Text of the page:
In addition, early identification of the RHV is important in guiding anatomical resection along the correct intersegmental plane. More bleeding is anticipated when we dissect close to the RHV. Having said that, parenchymal transection along the course of the RHV indicates the complete removal of the right posterior section without leaving devitalized liver tissue. Adhering to the right fissure is not easy as this is a curvilinear plane. The transection plane can be better visualized using flexible laparoscope and the course of the RHV can be clearly identified. Small hepatic vein branches are identified and controlled with clips or energy device. When bleeding is encountered, homeostasis can be readily achieved with bipolar diathermy, gauze compression or sutures (29). During parenchymal transection, the central venous pressure is kept low to less than 5 mmHg (30). When bleeding is encountered from the hepatic vein or even the IVC, the CO2 pneumoperitoneum can be increased to 15 to 20 mmHg to temporarily slowdown the rate of bleeding before applying energy device or suture for definitive control (31). Though CO2 gas embolism is one of the concerns from raising the intraperitoneal pressure, a swine model has demonstrated that this event occurs without much significant effects on the hemodynamic (32). By varying the intraperitoneal pressure during parenchymal transection, haemostasis can be readily accomplished with less blood loss in laparoscopic hepatectomy (31).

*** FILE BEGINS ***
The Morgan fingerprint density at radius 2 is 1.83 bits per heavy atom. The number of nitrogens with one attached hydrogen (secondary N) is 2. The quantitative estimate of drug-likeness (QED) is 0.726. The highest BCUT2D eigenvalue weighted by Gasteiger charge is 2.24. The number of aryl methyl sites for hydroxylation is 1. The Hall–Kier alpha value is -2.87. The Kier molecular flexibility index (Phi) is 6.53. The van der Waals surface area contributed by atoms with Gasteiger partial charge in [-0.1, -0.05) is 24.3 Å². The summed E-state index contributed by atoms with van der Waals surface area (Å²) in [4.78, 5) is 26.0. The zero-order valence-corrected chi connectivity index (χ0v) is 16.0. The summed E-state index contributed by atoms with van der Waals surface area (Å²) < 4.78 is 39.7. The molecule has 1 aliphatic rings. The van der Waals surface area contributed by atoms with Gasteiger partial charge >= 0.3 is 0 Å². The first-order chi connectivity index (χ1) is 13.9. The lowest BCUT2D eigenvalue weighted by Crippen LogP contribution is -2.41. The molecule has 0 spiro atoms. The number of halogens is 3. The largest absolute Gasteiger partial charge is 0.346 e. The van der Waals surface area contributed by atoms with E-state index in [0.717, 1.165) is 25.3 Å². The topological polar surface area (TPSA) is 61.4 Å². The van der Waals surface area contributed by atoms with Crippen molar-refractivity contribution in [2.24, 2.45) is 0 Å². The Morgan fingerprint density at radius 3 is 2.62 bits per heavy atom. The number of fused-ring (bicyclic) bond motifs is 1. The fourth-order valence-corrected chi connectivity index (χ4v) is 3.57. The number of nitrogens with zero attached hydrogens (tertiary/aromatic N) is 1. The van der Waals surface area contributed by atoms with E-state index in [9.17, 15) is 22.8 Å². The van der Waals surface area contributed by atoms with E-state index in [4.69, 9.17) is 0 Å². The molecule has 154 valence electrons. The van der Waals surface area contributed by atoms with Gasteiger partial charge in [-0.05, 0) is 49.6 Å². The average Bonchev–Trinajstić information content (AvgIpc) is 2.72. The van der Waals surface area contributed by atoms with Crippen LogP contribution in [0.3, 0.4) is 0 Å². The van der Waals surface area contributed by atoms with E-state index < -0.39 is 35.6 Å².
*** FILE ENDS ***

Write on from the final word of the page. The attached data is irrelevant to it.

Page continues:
Various parenchymal transection techniques have been described in the literature. Ultrasonic scalpel is the most commonly used device (33). Other energy devices include cavitron ultrasonic surgical aspirator (CUSA), bipolar vessel sealer, monopolar sealer with saline tip and argon beam coagulator. Mechanical methods include crush clamp and stapler. Some reports use radiofrequency or microwave for pre-coagulation. In fact, the method of liver parenchymal transection is more of the surgeons’ preference and the evidence for the best technique is lacking. Nonetheless, there are some basic principles to uphold regardless of the energy device used. To minimize blood loss and maintain a clear surgical field, meticulous dissection and isolation of the intrahepatic vessels should be performed. These vessels can then be sealed and transected using clips, ultrasonic scalpel or cautery-based vessel sealer. Use of staples shall be limited to the transection of vascular pedicles.